Secrets of a (really) Successful Range Operator

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Secrets of a (really) Successful Range Operator

We recently sat down with Joe Dahlstrom, the owner and operator of one of our most successful Inrange® partner venues - Dobson Ranch. We talked all things range success and he shared what other operators could do to ensure a busy range all year round.

Q. Can you tell us a little bit about Dobson Ranch? 

A. Dobson Ranch has always been a very popular golf course so when it went up for RFP in 2019 with the City of Mesa we were excited to pursue it.   After a several month process we were selected and its been an amazing experience.   Being local residents, Amy and I viewed it as more of a Mission to bring golf to golfers of all skill levels and walks of life than just business.  The property had a lot to offer which provided us the opportunity to bring our customer focused approach along with innovation to make the property a very special place for  all demographics in the local community.

Q. How has range tech changed your business? 

A. For the past 20 years we always brought a different approach to the range experience by adding music, fun/goofy targets, goal posts etc.   We did this because even back then there was a good amount of non-traditional golfers looking for more casual experience.  However, it was difficult to keep them engaged and many would move on to other recreational activities.   Then, we were introduced to the tech range technology which was a game changer.

With the newness of the tech range, we initially thought all range tech was equal but realized that’s not true. Some tech (like yours) offers much more of an experience for players. Before we put in any tech, we were doing around $400k turnover. Then we brought in tech and our numbers blew up - and we reached $1.1m. But it stagnated - so we brought in new ideas and ways to use it better and we were able to reach $1.7m. But tracking reliability issues and software limitations were still holding us back as a business because we couldn’t get to certain customers - then we found you guys and ‘upgraded to Inrange’ and this year we are on track to reach over $3m. So yeah, tech changed our business.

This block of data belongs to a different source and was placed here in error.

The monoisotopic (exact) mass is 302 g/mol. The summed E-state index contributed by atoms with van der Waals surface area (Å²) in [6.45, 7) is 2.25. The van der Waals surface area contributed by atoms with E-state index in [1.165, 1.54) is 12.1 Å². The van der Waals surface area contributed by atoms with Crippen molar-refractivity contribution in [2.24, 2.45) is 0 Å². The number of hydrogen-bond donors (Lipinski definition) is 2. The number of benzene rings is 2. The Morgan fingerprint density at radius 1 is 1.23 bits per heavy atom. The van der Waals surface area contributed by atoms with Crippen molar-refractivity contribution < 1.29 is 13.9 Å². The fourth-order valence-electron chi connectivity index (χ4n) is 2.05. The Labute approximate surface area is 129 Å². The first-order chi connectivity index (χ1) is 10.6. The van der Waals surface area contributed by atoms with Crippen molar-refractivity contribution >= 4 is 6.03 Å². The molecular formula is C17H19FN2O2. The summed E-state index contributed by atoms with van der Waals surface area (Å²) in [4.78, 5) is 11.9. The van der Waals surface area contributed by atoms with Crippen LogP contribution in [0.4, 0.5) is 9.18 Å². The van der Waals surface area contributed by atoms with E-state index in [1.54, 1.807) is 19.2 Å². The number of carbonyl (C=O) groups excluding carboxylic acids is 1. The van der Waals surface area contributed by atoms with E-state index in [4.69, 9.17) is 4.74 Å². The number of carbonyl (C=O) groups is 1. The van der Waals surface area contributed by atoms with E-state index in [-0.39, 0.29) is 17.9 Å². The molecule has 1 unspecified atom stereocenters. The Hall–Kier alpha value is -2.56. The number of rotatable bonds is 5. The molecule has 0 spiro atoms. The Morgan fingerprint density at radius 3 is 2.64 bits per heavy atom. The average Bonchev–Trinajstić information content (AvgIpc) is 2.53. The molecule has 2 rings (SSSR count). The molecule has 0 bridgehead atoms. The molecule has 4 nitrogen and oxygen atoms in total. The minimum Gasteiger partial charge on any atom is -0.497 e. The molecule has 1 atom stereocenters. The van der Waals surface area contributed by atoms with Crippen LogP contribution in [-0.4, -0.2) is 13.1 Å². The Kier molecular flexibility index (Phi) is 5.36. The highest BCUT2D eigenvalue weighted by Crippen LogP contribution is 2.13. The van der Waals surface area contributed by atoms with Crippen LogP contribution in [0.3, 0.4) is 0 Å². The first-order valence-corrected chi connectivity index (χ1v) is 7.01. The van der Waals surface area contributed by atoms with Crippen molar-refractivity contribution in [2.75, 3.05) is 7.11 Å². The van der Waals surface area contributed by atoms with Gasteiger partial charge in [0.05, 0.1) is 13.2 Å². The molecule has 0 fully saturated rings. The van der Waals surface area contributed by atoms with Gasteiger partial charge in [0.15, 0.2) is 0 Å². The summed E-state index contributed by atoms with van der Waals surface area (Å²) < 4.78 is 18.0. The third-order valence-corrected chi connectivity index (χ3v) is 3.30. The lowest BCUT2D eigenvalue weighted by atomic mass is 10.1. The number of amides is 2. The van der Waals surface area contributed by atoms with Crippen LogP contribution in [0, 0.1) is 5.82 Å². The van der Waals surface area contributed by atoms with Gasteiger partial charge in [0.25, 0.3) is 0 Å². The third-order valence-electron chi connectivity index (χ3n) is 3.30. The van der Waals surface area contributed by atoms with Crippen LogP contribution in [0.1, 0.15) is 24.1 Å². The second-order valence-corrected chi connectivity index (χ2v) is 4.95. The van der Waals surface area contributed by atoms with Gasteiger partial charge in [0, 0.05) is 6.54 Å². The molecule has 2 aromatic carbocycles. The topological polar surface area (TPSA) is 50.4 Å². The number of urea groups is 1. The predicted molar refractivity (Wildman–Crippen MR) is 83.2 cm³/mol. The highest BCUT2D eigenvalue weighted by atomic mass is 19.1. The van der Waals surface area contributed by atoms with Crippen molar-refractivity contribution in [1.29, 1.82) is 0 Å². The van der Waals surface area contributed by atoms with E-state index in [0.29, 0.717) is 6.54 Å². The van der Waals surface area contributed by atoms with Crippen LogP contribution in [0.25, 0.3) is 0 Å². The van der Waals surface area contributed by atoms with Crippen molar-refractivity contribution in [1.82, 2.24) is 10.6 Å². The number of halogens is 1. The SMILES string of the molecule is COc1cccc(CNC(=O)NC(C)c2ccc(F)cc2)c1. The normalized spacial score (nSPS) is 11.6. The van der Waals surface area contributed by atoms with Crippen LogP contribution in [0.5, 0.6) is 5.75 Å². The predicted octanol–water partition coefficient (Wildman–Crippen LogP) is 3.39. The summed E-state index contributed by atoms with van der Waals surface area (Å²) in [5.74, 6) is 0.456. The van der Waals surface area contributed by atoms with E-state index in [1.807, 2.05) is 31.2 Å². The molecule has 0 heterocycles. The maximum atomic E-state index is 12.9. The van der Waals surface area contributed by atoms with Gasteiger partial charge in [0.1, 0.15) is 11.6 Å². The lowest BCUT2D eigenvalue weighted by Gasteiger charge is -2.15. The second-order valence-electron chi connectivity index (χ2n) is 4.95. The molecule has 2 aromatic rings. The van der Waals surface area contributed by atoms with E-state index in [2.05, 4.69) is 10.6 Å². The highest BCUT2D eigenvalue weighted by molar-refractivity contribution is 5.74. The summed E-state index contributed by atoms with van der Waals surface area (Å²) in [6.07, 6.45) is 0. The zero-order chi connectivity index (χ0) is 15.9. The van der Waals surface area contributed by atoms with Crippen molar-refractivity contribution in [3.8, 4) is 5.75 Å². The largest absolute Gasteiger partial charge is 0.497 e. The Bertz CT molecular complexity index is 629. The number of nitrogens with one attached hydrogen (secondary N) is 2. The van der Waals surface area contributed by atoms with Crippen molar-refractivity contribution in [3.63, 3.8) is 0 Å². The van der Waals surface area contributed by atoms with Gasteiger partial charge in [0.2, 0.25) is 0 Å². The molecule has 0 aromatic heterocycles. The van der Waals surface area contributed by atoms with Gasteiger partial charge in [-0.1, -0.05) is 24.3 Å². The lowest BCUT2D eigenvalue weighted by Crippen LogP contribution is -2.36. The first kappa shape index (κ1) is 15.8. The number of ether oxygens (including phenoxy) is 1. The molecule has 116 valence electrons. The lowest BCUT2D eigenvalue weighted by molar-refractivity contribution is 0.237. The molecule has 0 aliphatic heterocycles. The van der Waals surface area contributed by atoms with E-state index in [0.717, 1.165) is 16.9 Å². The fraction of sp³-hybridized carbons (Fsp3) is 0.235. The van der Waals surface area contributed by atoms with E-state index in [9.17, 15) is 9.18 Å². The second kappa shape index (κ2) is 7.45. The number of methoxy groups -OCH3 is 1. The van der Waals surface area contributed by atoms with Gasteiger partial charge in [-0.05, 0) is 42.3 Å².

Q. So what is it that you do differently?

A. I would say there are several things we do differently than traditional golf course operators but I think our commitment to understand our customers  likes/don’t likes and buying pattern would be the biggest difference.    The tech range concept is still very new along with it being popular with traditional and non-traditional golfers, you can’t make price, market, and operate with age-old management policies.   You need to invest in showing consumers all the features, benefits and mode in a way that they can enjoy.  

Q. Where do you think other facilities might not be ‘getting it right’?

A. It’s hard to say but I assume other ranges are part of the ‘old guard’ who still want to operate their business the traditional way with all the rules and regulations. But what they don’t get is a huge portion of todays customers don’t come from the traditional golf world. We saw an opportunity to do things differently and gain an edge by basing everything on customer behaviour. And to spend time on the ground. As an owner I think it's a really good idea to walk the tee-line and talk to their customers to get an understanding of what they’re interested in and what kind of people they are. I do it almost every day and it has given me insight on business that I never would’ve thought of internally - plus its’ a nice break from meetings and emails and it gets me out of the office for a bit.